Around the world, traditional crafts are falling victim to technology and globalisation. In Hong Kong, Miru Wong Ka-lam is doing her bit to keep the art of hand-embroidered shoes alive.
Wong’s shop, Sindart, in Kowloon’s Mong Kok district, is one of just a few in the city to have survived the industry’s shift to mainland China, with its cheaper labour costs and mass-manufacturing capabilities.
To share her skills, the third-generation owner of the 63-year-old small business holds weekly workshops for people keen to learn the vanishing art of Cantonese embroidery.
One of the designs students learn is a marigold and moon bead embroidery, which traditionally represents the Mid-Autumn Festival.
“The marigold in the middle signifies the full moon during the Mid-Autumn Festival, while the bats circling the marigold signify luck. This is because, in Chinese, the words ‘bat’ and ‘luck’ sound similar. There are five bats, because in Chinese culture, five blessings are considered extremely auspicious,” Wong explains.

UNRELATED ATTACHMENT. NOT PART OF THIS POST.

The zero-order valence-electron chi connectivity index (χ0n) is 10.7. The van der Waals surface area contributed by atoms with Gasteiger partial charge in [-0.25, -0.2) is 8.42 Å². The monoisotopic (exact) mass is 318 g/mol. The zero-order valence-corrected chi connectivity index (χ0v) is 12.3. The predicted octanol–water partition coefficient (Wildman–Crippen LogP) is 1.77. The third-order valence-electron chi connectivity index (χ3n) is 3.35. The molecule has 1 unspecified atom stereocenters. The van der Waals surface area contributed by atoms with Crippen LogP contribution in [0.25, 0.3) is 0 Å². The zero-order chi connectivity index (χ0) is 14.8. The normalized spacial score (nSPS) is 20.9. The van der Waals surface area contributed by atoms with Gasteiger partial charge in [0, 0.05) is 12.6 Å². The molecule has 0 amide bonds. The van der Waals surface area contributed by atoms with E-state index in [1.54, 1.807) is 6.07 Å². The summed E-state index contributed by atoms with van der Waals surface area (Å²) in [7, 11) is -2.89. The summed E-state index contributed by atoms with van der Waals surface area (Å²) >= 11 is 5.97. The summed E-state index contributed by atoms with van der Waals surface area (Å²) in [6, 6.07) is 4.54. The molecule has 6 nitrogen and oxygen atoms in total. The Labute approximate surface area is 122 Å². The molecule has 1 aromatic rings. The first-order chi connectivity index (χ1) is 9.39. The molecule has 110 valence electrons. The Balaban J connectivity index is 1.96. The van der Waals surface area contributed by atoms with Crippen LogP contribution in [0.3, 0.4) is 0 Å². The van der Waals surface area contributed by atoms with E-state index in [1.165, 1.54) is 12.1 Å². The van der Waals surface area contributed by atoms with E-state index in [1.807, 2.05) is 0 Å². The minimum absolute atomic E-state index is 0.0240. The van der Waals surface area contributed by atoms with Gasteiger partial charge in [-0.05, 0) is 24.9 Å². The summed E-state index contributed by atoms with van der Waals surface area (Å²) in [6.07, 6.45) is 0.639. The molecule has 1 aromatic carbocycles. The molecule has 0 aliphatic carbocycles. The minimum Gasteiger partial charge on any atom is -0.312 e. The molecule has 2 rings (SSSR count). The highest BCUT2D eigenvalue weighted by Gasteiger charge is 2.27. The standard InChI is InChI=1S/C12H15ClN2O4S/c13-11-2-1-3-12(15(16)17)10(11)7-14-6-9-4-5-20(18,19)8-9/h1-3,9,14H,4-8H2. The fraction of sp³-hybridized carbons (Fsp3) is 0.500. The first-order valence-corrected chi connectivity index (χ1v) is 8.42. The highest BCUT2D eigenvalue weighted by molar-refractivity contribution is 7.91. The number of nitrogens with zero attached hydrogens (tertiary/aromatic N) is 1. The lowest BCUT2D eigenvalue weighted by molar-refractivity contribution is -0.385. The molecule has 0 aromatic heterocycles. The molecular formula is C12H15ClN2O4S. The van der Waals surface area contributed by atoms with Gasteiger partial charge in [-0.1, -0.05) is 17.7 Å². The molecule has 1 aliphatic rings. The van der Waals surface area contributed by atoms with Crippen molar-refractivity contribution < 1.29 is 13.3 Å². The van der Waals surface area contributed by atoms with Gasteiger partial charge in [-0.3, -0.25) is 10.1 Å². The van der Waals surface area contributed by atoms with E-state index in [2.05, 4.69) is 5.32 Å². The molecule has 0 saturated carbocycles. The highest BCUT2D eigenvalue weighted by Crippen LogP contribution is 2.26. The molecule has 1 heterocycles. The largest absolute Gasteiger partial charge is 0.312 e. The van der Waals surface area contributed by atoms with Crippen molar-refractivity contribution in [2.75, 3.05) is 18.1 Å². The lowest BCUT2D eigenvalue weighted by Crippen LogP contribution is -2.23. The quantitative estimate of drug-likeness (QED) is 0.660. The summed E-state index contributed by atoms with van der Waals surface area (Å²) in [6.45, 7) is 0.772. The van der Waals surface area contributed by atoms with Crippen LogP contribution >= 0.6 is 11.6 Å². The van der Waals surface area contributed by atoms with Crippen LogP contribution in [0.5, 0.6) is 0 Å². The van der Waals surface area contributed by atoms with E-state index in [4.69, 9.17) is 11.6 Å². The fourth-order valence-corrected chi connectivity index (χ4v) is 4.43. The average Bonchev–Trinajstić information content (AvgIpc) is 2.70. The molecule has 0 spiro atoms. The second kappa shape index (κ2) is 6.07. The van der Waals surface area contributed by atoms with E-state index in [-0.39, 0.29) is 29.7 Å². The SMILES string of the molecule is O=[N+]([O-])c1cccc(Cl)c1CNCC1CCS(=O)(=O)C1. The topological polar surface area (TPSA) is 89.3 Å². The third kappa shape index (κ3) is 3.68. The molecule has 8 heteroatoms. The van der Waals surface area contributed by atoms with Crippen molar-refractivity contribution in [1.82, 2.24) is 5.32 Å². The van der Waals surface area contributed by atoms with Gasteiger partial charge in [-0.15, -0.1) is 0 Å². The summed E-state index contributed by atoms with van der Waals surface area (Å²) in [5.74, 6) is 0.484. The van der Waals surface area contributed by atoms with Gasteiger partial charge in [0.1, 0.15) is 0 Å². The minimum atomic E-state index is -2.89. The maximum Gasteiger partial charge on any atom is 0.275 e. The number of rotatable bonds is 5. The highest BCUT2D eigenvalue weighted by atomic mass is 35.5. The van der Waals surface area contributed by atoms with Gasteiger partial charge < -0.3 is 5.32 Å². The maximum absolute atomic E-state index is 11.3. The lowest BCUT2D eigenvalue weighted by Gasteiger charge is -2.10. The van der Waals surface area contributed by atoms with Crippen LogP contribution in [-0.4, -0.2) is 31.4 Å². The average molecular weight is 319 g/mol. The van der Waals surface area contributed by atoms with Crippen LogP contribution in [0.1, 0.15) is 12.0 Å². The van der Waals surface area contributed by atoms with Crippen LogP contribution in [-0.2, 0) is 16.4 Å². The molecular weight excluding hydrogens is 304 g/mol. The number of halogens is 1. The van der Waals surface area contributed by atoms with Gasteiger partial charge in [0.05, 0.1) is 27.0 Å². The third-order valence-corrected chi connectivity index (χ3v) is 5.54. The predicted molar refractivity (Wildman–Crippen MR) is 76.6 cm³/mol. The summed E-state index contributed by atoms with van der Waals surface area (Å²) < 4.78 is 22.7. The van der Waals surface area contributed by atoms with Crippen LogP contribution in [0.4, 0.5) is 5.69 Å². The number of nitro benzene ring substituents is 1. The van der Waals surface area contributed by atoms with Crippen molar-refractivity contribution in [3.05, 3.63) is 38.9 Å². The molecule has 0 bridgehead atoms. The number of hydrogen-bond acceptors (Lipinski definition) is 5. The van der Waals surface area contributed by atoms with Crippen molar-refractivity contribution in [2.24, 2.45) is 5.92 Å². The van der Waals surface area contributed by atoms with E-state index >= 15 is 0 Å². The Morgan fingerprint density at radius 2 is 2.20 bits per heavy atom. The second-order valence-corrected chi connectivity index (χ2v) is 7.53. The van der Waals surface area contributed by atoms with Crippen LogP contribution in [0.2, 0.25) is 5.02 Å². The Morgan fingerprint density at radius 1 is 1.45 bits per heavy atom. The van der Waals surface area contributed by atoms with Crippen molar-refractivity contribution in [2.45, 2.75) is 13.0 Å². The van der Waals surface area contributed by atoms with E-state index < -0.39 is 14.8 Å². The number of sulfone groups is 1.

“This design is usually embroidered on either a black or a blue background, the colours of the sky behind the moon.
“When family members gather for dinner during the Mid-Autumn Festival, they exchange gifts. Hand-embroidered slippers used to be a popular item to give to elderly members of the family.”
Unfortunately, the practice is now less common.
“When my grandparents started the shop in the 1950s, there were a lot more orders for embroidered slippers. Now, it seems Hongkongers are more focused on buying mooncakes,” Wong says.
Easy access to cheaper, machine-embroidered slippers manufactured in China is another threat to the traditional craft’s survival in one of the world’s most expensive cities.
Wong, however, firmly believes that handmade and hand-embroidered slippers are of a better quality than the mass-produced variety. “Machine-made slippers feel different than handmade ones,” she says.
“The material is too soft, making the slippers uncomfortable.”
One element that differentiates Sindart’s intricate slippers is the range of designs that are available.
“My late grandfather, Wong Tat-wing, who established Sindart in 1958 in a tiny shop under a staircase on Nathan Road, created his own embroidery designs in the 1950s,” Wong says.
She aspires to revive the tradition of Cantonese-style embroidered slipper making by adding modern elements and making footwear that is appropriate for everyday use.
“This includes applying Cantonese-style hand embroidery to not only slippers, which is the tradition, but also to high heels and even flip-flops. I studied shoemaking to be able to do this,” she says.
The workshops are open to everyone, and are held each week at Restore, 618 Shanghai Street, Mong Kok.
English speakers are welcome to join. For more information, visit facebook.com/sindart1958.
This article was first published in South China Morning Post.